Note that although the setup function as a higher priority than any of the launched tasks, it only finished the execution (printing the “Tasks launched and semaphore passed…” message) after all the tasks executed their code (printing their number).

Just as an example, figure 2 shows the output if we comment the semaphore obtaining code in the Arduino setup function.

ESP32 FreeRTOS no synchronization.png

Figure 2 – Execution of the code without semaphore synchronization.

Note that now the setup function executes all of its code first, since it has higher priority and never blocks. The tasks will only be able to run after the setup finishes (remember that we suspended the execution of the main loop so, although it has higher priority, it gives away the CPU).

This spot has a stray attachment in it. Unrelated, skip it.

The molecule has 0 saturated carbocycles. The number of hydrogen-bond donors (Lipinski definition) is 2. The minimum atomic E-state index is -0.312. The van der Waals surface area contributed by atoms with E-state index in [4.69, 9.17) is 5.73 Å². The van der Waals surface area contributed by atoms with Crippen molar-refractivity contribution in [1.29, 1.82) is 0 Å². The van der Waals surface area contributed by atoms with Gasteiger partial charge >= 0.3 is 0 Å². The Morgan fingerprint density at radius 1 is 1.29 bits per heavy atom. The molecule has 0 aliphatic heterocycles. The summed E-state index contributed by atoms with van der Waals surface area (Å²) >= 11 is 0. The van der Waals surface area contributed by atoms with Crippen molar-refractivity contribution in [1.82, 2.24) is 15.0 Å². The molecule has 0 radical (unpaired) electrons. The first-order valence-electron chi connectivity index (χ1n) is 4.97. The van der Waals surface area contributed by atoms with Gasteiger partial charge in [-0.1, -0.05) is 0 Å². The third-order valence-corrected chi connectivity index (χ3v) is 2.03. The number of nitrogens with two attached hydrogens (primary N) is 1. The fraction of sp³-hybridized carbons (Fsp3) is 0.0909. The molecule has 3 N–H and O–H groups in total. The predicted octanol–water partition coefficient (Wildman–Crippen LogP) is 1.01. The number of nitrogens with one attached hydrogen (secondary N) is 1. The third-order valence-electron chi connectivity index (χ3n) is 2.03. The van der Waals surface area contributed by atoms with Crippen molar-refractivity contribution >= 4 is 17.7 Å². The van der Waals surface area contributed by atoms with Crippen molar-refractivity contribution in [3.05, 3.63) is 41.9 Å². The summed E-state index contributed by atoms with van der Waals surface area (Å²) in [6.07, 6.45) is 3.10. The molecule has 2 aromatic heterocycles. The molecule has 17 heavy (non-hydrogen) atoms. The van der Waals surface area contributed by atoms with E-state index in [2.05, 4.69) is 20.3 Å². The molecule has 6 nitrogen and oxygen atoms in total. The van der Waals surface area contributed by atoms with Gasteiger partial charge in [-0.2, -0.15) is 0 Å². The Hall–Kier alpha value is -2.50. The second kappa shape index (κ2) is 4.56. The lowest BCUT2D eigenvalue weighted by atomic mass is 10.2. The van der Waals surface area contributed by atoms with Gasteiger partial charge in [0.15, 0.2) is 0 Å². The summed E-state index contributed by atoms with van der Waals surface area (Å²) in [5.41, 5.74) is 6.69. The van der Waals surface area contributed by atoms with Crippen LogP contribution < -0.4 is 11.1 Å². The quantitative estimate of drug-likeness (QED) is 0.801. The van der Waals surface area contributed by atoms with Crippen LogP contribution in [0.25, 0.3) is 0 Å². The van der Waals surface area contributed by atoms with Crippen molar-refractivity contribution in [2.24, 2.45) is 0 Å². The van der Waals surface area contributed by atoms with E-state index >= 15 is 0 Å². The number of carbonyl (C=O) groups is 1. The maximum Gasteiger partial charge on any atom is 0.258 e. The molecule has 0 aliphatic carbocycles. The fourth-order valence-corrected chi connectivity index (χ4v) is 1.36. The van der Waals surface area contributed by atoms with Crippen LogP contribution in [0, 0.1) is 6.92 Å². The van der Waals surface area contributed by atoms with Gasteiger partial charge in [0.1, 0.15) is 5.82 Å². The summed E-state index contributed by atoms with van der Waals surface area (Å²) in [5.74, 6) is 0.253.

Besides no longer having the desired synchronization, we can see that the tasks are now outputting the wrong task number. This is because they are accessing the parameter after the setup function end. So, they are accessing a memory position no longer valid since the iteration variable was a local variable to the setup function.


Related content


Related posts

 

References

[1] http://www.freertos.org/a00124.html

[2] http://www.freertos.org/Embedded-RTOS-Binary-Semaphores.html

[3] http://www.freertos.org/CreateCounting.html

[4] http://www.freertos.org/a00122.html

[5] http://www.freertos.org/a00130.html

[6] http://www.freertos.org/a00123.html

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One Response to ESP32: FreeRTOS counting semaphores

  1. Pingback: ESP32: Dual core execution speedup | techtutorialsx